These days, everyone is a keyboard warrior. Whether people are waxing poetic about their chosen Kapuso/Kapamilya/Kapatid love team or harshly disparaging a restaurant and its offerings: people find power in the anonymity (and physical distance) relegated by the internet and, if challenged, we hide behind “Freedom of Speech,” a tenet of freedom I personally think we abuse. I have my own social media accounts—majority of them public—and I’ve always felt free to exercise this right to expression on the daily. In the comforts of my own home! In pajamas, too! All I needed was a reliable connection.
But this semblance of freedom doesn’t get one very far—especially if what is said steps on the powerful’s toes. I once used social media to voice out disdain over the political killings during a particularly volatile climate and woke up the following day to my public Twitter account hacked—complete with a new profile picture (of a bikini-clad foreign-looking woman) and the aforementioned posts deleted. I’ve never felt more subtly threatened and silenced. It didn’t matter that I never found out who was behind the hacking. The fact that someone would go through unimaginable lengths to get me (and apparently, a handful of other friends) to end the conversation on a certain issue and change the narrative, is honestly just frightening. Internet censorship is apparently real.
Shackle or No Shackle? The Ultimate Question
“The power of self-determination attributed to the will; the quality of being independent of fate or necessity,” as per Oxford, is by far my favorite definition of freedom.
Filipinos are capable of choosing for themselves. In fact, Filipinos are spoilt for choice. If we want coffee, we have at least three options in a 20-meter radius. We eat at our choice of restaurant, we shop at our brand of choice, we watch a movie in our preferred cinema based on our preferred popcorn. We are always choosing. That, in itself, is freedom.
But while we have the illusion of freedom, do we really feel it in its full capacity? We have the option to choose our mode of transportation—car, Grab, train, or bus—but are still subject to the four-hour-long commute that plagues the normal Filipino daily. We have jobs but are subject to exorbitantly high income taxes or for minimum wage earners, now exempt from income tax, subject to inflation nonetheless. At the same time, employed citizens—a huge chunk of them—are on a contractual employment basis and therefore don’t enjoy benefits such as health care, dental care, or even Christmas bonuses.
While these don’t necessarily equate to the absence of freedom, they curtail the ability to fully exercise it. We are still shackled by fate and necessity. Many Filipinos still live in abject poverty. While Filipinos have the right to education, kids in the provinces don’t even have basic structures such as roads to get to school. Some have to hike or swim for hours daily to get a decent education. Sure, they have the right to it. But it takes a toll just to exercise.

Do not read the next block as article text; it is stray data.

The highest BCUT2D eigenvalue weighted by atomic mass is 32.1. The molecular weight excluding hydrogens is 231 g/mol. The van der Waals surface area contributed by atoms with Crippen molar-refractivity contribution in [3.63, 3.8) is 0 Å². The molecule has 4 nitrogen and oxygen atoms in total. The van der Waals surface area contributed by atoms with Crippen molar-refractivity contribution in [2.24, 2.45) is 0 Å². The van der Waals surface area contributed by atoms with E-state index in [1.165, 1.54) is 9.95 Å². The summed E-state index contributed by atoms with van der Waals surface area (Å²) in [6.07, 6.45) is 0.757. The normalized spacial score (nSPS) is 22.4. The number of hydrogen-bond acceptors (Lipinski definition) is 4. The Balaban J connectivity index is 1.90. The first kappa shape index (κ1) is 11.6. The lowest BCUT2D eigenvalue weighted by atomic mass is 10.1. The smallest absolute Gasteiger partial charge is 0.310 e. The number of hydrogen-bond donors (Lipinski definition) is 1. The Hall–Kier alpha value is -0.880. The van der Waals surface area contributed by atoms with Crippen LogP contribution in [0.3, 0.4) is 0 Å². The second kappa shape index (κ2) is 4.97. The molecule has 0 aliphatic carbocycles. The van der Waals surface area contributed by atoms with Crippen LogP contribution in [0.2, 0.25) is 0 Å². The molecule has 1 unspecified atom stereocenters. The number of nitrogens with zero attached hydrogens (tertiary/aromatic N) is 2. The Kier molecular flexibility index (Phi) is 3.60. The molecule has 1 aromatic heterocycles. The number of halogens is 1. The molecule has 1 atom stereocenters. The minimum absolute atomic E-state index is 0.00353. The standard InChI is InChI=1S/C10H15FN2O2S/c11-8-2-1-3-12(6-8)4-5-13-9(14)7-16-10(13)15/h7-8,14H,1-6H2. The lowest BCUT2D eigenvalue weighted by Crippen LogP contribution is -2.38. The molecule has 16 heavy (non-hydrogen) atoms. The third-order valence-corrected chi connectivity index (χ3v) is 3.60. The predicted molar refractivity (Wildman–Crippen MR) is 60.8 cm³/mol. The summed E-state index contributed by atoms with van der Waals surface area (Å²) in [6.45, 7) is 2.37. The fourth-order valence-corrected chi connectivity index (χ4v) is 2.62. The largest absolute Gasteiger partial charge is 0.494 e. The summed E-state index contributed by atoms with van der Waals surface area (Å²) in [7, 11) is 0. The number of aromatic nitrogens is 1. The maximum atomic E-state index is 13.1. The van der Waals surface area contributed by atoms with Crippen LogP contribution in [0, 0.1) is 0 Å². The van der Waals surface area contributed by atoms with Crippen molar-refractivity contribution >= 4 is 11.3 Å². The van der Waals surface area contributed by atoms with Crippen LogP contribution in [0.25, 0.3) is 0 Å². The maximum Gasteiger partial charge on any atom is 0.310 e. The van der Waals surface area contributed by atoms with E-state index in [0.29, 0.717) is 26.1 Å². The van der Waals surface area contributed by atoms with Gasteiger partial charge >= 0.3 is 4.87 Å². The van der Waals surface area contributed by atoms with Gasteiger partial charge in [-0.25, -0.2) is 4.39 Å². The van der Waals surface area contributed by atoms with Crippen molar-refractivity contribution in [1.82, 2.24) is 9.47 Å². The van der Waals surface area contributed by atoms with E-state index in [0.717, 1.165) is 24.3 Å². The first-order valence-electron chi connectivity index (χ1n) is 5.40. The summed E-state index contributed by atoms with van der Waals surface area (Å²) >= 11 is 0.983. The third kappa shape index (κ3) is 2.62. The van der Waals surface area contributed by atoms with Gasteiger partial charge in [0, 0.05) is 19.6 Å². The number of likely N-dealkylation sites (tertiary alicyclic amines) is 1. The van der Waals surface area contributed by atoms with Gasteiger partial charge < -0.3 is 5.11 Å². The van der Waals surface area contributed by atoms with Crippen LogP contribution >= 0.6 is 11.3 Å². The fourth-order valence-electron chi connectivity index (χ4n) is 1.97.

The constitution has time and again tried to address this. As Atty. Velasquez points out, “He who has less in life should have more in law, as declared by former President Magsaysay. The Philippines is replete with laws geared towards giving the less privileged assistance, such as SSS, Kasambahay Law, provisions on Homeworkers, Handicapped workers, among others, and providing Filipinos with better standards of living. It is just a matter of whether the government is able to realize these missions of the state.”
Yes, the constitution is on our side, but is the government? Are we free to report abuse without being victim-shamed? Are we free to speak out against public officials, say Senate President Tito Sotto, without an immediate anti-cyber liber bill thrown our way? Are we free to talk about Mocha Uson without repercussions from her cyber brigade and digital arsenal?
People only fight for freedom when it’s threatened. But just because we don’t see the shackles doesn’t mean they don’t exist. Everyone demands change for a better life but maybe it’s time to recalibrate our battle cry. More than surface-level change, we need to cry out a different plea—one with the power to catalyze real, effective, lasting change.
My puppy Luther, bless him, has one of the most annoying shrills I’ve ever come across. It’s a cry that demands immediate attention because it physically hurts. But like his namesake, maybe he’s on to something. Maybe we have to make our cries so absolutely deafening that people can’t help but listen. Maybe we have to change the pitch, so to speak; move from crying out for change, to fighting for freedom—all-inclusive, authentic and absolute—in a frequency that can’t be ignored. That hopefully in a hundred years, would pass the standards of the next century and the centuries thereafter. The Filipino deserves it.
Words Alyssa Lapid
Art Alexandra Lara